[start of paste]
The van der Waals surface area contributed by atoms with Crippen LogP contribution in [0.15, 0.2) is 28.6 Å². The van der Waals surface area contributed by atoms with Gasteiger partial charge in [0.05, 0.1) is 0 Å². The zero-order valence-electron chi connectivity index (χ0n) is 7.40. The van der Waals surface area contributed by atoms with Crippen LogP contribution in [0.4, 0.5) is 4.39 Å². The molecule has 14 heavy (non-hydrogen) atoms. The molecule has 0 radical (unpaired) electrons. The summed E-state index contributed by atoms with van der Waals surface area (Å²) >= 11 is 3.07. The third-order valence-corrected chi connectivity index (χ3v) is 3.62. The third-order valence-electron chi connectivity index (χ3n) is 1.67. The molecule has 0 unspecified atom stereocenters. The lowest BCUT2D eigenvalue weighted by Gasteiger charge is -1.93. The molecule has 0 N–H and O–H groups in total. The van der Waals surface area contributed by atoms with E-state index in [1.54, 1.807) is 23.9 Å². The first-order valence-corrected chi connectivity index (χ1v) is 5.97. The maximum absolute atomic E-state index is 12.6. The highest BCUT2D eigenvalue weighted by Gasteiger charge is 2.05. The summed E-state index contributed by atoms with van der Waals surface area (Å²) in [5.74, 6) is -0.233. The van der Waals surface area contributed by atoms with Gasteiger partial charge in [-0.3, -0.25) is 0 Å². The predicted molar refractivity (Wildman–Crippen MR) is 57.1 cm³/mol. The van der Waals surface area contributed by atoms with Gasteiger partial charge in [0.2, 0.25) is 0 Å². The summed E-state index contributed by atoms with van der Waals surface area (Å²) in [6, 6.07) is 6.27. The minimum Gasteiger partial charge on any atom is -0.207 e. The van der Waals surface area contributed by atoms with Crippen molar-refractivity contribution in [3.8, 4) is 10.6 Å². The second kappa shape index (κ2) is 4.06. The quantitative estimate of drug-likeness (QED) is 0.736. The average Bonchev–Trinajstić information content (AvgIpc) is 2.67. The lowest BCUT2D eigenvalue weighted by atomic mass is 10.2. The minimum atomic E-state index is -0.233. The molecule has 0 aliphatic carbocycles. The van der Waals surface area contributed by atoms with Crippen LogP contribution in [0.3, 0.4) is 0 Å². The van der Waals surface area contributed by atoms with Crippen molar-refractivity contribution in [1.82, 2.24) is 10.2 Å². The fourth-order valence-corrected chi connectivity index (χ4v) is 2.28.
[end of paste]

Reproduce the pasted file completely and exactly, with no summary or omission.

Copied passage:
The van der Waals surface area contributed by atoms with Crippen LogP contribution in [0.15, 0.2) is 28.6 Å². The van der Waals surface area contributed by atoms with Gasteiger partial charge in [0.05, 0.1) is 0 Å². The zero-order valence-electron chi connectivity index (χ0n) is 7.40. The van der Waals surface area contributed by atoms with Crippen LogP contribution in [0.4, 0.5) is 4.39 Å². The molecule has 14 heavy (non-hydrogen) atoms. The molecule has 0 radical (unpaired) electrons. The summed E-state index contributed by atoms with van der Waals surface area (Å²) >= 11 is 3.07. The third-order valence-corrected chi connectivity index (χ3v) is 3.62. The third-order valence-electron chi connectivity index (χ3n) is 1.67. The molecule has 0 unspecified atom stereocenters. The lowest BCUT2D eigenvalue weighted by Gasteiger charge is -1.93. The molecule has 0 N–H and O–H groups in total. The van der Waals surface area contributed by atoms with E-state index in [1.54, 1.807) is 23.9 Å². The first-order valence-corrected chi connectivity index (χ1v) is 5.97. The maximum absolute atomic E-state index is 12.6. The highest BCUT2D eigenvalue weighted by Gasteiger charge is 2.05. The summed E-state index contributed by atoms with van der Waals surface area (Å²) in [5.74, 6) is -0.233. The van der Waals surface area contributed by atoms with Gasteiger partial charge in [-0.3, -0.25) is 0 Å². The predicted molar refractivity (Wildman–Crippen MR) is 57.1 cm³/mol. The van der Waals surface area contributed by atoms with Gasteiger partial charge in [0.2, 0.25) is 0 Å². The summed E-state index contributed by atoms with van der Waals surface area (Å²) in [6, 6.07) is 6.27. The minimum Gasteiger partial charge on any atom is -0.207 e. The van der Waals surface area contributed by atoms with Crippen molar-refractivity contribution in [3.8, 4) is 10.6 Å². The second kappa shape index (κ2) is 4.06. The quantitative estimate of drug-likeness (QED) is 0.736. The average Bonchev–Trinajstić information content (AvgIpc) is 2.67. The lowest BCUT2D eigenvalue weighted by atomic mass is 10.2. The minimum atomic E-state index is -0.233. The molecule has 0 aliphatic carbocycles. The van der Waals surface area contributed by atoms with Crippen LogP contribution in [0.3, 0.4) is 0 Å². The van der Waals surface area contributed by atoms with Crippen molar-refractivity contribution in [1.82, 2.24) is 10.2 Å². The fourth-order valence-corrected chi connectivity index (χ4v) is 2.28.